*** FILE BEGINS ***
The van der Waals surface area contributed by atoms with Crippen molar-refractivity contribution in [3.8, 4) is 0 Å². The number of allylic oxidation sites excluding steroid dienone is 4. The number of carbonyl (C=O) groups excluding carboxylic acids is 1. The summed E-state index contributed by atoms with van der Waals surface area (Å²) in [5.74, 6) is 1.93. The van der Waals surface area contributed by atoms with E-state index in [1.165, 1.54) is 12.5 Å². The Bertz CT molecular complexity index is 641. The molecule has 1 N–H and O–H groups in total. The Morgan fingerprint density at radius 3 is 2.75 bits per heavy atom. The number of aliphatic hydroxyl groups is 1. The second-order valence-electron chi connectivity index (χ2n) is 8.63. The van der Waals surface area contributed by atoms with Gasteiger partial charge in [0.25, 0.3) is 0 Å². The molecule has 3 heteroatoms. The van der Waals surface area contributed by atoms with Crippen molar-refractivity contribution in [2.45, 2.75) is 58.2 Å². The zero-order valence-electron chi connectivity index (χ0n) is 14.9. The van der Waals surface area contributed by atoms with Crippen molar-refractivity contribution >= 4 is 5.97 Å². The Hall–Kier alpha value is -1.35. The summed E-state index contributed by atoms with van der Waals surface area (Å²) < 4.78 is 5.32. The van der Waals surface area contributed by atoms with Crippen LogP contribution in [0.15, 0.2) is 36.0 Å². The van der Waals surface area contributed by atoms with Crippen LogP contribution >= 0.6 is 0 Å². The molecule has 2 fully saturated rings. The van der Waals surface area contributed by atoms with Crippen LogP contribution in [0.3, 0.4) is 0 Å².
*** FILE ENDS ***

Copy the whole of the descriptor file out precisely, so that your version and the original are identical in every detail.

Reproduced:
The van der Waals surface area contributed by atoms with Crippen molar-refractivity contribution in [3.8, 4) is 0 Å². The number of allylic oxidation sites excluding steroid dienone is 4. The number of carbonyl (C=O) groups excluding carboxylic acids is 1. The summed E-state index contributed by atoms with van der Waals surface area (Å²) in [5.74, 6) is 1.93. The van der Waals surface area contributed by atoms with E-state index in [1.165, 1.54) is 12.5 Å². The Bertz CT molecular complexity index is 641. The molecule has 1 N–H and O–H groups in total. The Morgan fingerprint density at radius 3 is 2.75 bits per heavy atom. The number of aliphatic hydroxyl groups is 1. The second-order valence-electron chi connectivity index (χ2n) is 8.63. The van der Waals surface area contributed by atoms with Gasteiger partial charge in [0.25, 0.3) is 0 Å². The molecule has 3 heteroatoms. The van der Waals surface area contributed by atoms with Crippen molar-refractivity contribution in [2.45, 2.75) is 58.2 Å². The zero-order valence-electron chi connectivity index (χ0n) is 14.9. The van der Waals surface area contributed by atoms with Crippen molar-refractivity contribution >= 4 is 5.97 Å². The Hall–Kier alpha value is -1.35. The summed E-state index contributed by atoms with van der Waals surface area (Å²) < 4.78 is 5.32. The van der Waals surface area contributed by atoms with Crippen LogP contribution in [0.15, 0.2) is 36.0 Å². The van der Waals surface area contributed by atoms with Crippen LogP contribution >= 0.6 is 0 Å². The molecule has 2 fully saturated rings. The van der Waals surface area contributed by atoms with Crippen LogP contribution in [0.3, 0.4) is 0 Å².